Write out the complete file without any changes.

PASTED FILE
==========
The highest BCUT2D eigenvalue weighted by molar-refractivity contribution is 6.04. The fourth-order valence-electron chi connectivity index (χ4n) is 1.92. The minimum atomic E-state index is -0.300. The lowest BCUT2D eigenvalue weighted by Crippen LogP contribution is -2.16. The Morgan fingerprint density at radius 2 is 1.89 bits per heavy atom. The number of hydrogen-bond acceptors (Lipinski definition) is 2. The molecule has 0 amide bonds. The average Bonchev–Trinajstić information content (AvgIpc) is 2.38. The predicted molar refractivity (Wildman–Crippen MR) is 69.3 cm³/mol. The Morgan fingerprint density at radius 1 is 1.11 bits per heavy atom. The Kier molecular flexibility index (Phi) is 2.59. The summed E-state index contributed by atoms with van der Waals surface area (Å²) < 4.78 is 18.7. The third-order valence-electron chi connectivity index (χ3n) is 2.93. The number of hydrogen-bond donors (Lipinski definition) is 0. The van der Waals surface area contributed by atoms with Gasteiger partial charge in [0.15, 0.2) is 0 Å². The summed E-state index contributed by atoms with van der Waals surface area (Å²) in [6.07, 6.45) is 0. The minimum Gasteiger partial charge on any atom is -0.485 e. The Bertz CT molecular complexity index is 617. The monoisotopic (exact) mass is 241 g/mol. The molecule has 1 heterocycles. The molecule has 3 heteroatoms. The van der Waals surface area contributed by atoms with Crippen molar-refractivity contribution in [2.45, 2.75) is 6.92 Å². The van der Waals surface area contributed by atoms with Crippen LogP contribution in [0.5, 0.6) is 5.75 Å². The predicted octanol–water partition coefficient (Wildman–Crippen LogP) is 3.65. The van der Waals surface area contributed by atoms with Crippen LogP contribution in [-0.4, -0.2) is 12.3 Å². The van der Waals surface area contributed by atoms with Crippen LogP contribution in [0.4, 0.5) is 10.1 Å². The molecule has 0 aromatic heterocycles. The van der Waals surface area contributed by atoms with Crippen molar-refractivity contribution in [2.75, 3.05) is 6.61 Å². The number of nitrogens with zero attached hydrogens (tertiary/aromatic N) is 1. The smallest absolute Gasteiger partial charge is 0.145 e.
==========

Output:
The highest BCUT2D eigenvalue weighted by molar-refractivity contribution is 6.04. The fourth-order valence-electron chi connectivity index (χ4n) is 1.92. The minimum atomic E-state index is -0.300. The lowest BCUT2D eigenvalue weighted by Crippen LogP contribution is -2.16. The Morgan fingerprint density at radius 2 is 1.89 bits per heavy atom. The number of hydrogen-bond acceptors (Lipinski definition) is 2. The molecule has 0 amide bonds. The average Bonchev–Trinajstić information content (AvgIpc) is 2.38. The predicted molar refractivity (Wildman–Crippen MR) is 69.3 cm³/mol. The Morgan fingerprint density at radius 1 is 1.11 bits per heavy atom. The Kier molecular flexibility index (Phi) is 2.59. The summed E-state index contributed by atoms with van der Waals surface area (Å²) < 4.78 is 18.7. The third-order valence-electron chi connectivity index (χ3n) is 2.93. The number of hydrogen-bond donors (Lipinski definition) is 0. The van der Waals surface area contributed by atoms with Gasteiger partial charge in [0.15, 0.2) is 0 Å². The summed E-state index contributed by atoms with van der Waals surface area (Å²) in [6.07, 6.45) is 0. The minimum Gasteiger partial charge on any atom is -0.485 e. The Bertz CT molecular complexity index is 617. The monoisotopic (exact) mass is 241 g/mol. The molecule has 1 heterocycles. The molecule has 3 heteroatoms. The van der Waals surface area contributed by atoms with Crippen molar-refractivity contribution in [2.45, 2.75) is 6.92 Å². The van der Waals surface area contributed by atoms with Crippen LogP contribution in [0.5, 0.6) is 5.75 Å². The predicted octanol–water partition coefficient (Wildman–Crippen LogP) is 3.65. The van der Waals surface area contributed by atoms with Crippen LogP contribution in [-0.4, -0.2) is 12.3 Å². The van der Waals surface area contributed by atoms with Crippen LogP contribution in [0.4, 0.5) is 10.1 Å². The molecule has 0 aromatic heterocycles. The van der Waals surface area contributed by atoms with Crippen molar-refractivity contribution in [2.75, 3.05) is 6.61 Å². The number of nitrogens with zero attached hydrogens (tertiary/aromatic N) is 1. The smallest absolute Gasteiger partial charge is 0.145 e.